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Modulation by the hypocretinergic/orexinergic neurotransmission system in sleep-wakefulness cycle states
INTRODUCTION. The hypocretins/orexins are neuropeptides synthesized by a small neuronal cell group located in the posterior and lateral hypothalamus. These peptides have been considered modulators of the sleep-wakefulness cycle since their discovery in 1998; the hypocretinergic/orexinergic system is very active during wakefulness. In addition, the absence of either these peptides or their receptors is associated to narcolepsy-cataplexy, a disease in which the sleep-wakefulness cycle is completely disorganized. DEVELOPMENT. Hypocretinergic/orexinergic neurons directly activate the cerebral cortex and neuronal cell groups of the reticular activating system containing noradrenaline, serotonin, dopamine, acetylcholine and histamine, through which they may also indirectly activate the cerebral cortex and enhance wakefulness; as well, these neurons inhibit REM sleep generation in the ventral pontine tegmentum. The decrease in the activity of hypocretinergic/orexinergic neurons during sleep inhibits the aminergic and cholinergic neurons of the reticular activating core, decreasing cortical activation and renewing REM sleep generation in the ventral pontine tegmentum.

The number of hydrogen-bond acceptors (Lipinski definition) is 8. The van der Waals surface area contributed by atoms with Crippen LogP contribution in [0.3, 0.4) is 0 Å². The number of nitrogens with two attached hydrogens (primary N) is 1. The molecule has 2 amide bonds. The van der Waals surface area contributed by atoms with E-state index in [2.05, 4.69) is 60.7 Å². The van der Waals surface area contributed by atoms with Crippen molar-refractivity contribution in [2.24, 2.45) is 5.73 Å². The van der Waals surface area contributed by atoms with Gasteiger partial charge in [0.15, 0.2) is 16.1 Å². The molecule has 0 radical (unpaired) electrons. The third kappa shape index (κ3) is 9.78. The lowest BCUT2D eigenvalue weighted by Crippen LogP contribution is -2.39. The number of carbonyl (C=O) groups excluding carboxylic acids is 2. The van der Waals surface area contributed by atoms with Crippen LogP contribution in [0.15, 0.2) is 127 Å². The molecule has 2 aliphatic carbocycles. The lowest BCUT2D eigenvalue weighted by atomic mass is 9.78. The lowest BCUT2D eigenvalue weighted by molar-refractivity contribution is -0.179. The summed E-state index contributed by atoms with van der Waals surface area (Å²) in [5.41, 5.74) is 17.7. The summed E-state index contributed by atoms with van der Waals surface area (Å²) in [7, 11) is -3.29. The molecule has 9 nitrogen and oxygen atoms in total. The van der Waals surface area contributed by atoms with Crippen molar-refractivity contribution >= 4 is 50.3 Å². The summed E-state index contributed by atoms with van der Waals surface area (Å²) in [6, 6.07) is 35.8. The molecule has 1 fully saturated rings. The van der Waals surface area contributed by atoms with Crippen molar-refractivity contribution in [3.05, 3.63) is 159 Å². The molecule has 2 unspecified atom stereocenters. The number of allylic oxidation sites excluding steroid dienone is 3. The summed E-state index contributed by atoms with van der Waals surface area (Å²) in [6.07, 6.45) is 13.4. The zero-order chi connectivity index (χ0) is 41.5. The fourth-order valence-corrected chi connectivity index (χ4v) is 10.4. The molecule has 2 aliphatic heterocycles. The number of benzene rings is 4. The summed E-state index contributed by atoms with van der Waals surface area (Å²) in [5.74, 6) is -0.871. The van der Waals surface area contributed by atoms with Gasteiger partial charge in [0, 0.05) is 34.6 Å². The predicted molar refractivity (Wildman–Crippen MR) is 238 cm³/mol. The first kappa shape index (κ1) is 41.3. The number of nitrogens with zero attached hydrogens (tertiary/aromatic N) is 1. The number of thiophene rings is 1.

CONCLUSIONS. Hypocretins/orexins modulate wakefulness and EEG activation in part through their actions on reticular core neurons projecting to the cortex and suppress REM sleep generation through inhibition of ventral pontine tegmentum neurons within the ventral oral pontine tegmentum. The hypoactivity of this system supports the sleep cycle fragmentation and general disorganization appearing in narcolepsy, as well as momentary interruption of wakefulness by REM sleep episodes.